This is my second speech in our public engagement campaign called “Toward 2021.” We call it that because 2021 is the next renewal date for our five-year inflation-control agreement with the Government of Canada, first adopted in 1991. For the renewal, we’ve committed to a wide-ranging review of our monetary policy framework to ensure it best achieves our mandated goal of price stability and thereby promotes strong and sustainable output and employment growth for the benefit of all Canadians. The framework has two components: our 2 per cent inflation target and our flexible exchange rate.

The inflation target normally gets most of the attention, so the value of our floating dollar risks being overlooked at a time when the performance of flexible exchange rates is coming under greater scrutiny in international policy circles.

My purpose today is to review the evidence and make the case that Canada and many other open economies have been well-served by a market-determined flexible exchange rate. In particular, Canada’s experience with inflation targeting underpinned by a floating currency is an instructive example of the most durable monetary policy framework in the post-war period.1 The flexible exchange rate has helped our economy adjust to external shocks, primarily changes in commodity prices. Although our floating currency does not completely offset the impact of all of these shocks, it has complemented the Bank’s inflation target to help achieve low and stable inflation and keep our economy functioning well.

While we’re not going to alter the flexible exchange rate component of our monetary policy framework, it is incumbent on policy-makers to review even successful regimes regularly to ensure that they are serving the best interests of Canadians. To this end, it’s worthwhile to explore the four main benefits of our floating dollar:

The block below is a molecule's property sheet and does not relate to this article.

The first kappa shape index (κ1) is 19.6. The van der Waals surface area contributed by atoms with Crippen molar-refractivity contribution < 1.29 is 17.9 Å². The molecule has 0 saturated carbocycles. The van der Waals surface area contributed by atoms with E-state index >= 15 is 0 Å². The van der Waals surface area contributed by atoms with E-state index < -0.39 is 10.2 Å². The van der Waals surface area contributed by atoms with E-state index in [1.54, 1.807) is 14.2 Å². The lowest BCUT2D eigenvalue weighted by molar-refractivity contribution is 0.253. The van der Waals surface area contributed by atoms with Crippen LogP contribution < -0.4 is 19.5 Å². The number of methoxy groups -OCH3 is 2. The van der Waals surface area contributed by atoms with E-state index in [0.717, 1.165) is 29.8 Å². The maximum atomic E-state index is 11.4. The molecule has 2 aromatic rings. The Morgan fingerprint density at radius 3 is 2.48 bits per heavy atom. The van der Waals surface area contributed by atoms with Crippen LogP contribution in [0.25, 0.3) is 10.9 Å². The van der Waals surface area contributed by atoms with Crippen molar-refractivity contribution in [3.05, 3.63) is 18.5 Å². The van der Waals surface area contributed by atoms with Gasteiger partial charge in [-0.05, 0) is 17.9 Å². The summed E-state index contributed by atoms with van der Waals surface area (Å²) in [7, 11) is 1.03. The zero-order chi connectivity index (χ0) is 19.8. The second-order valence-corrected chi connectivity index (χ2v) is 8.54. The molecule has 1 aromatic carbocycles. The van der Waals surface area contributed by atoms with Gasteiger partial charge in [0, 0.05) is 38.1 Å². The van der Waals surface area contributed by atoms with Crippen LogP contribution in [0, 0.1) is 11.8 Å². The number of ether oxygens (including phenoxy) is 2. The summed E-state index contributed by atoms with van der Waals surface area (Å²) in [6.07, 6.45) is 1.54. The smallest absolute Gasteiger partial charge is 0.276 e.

• It allows monetary policy independence to achieve domestic price stability.
    • It facilitates adjustment to external shocks, thereby buffering their impact on economic activity.
    • It contributes to policy clarity and effectiveness.
    • It promotes financial sector development.

We also examine recent criticisms of flexible exchange rates. Because exchange rates are market prices that trade daily, they are intrinsically volatile. This volatility increases the cost of making international transactions and poses risks that have to be managed, especially by exporters and importers. Nonetheless, we come down squarely on the side that the benefits of a flexible exchange rate for Canada far exceed any such costs.

English Comeback: How England are trying to reclaim earlier status in ODI cricket and central banking

July 1, 2019

My new article in last Saturday’s Business Standard.

I look at how England is trying to reclaim their earlier status in ODI cricket and central banking.

A table (not in the article) which shows how English ODI team has done in recent years:

Record of English Cricket Team in ODIs
Total Won Lost Tied W/L Ave RPO HS LS
1971-92 World Cup 203 107 88 8 1.22 28.61 4.27 334 (60 overs) 93
1992 World Cup – 2015 457 210 226 6 0.93 30.32 4.97 408 86
2016 onwards 78 54 18 1 3 43.41 6.34 481 113
Source: ESPNcricinfo.com

They have nearly won 75% of the matches from 2016 onwards which is crazy. One never associates English ODI team doing this well. Even India which captures all limelight has a Win/Loss ratio of 2.27 (75 matches).

Apart from ODI cricket, English are also trying to capture the numero uno status in central banking. Bank of England was a pioneer in central banking activity but lost its way in the 20th century. Post-2008 crisis it is trying to reclaim the glorious past.

The article compares these two institutions which English created…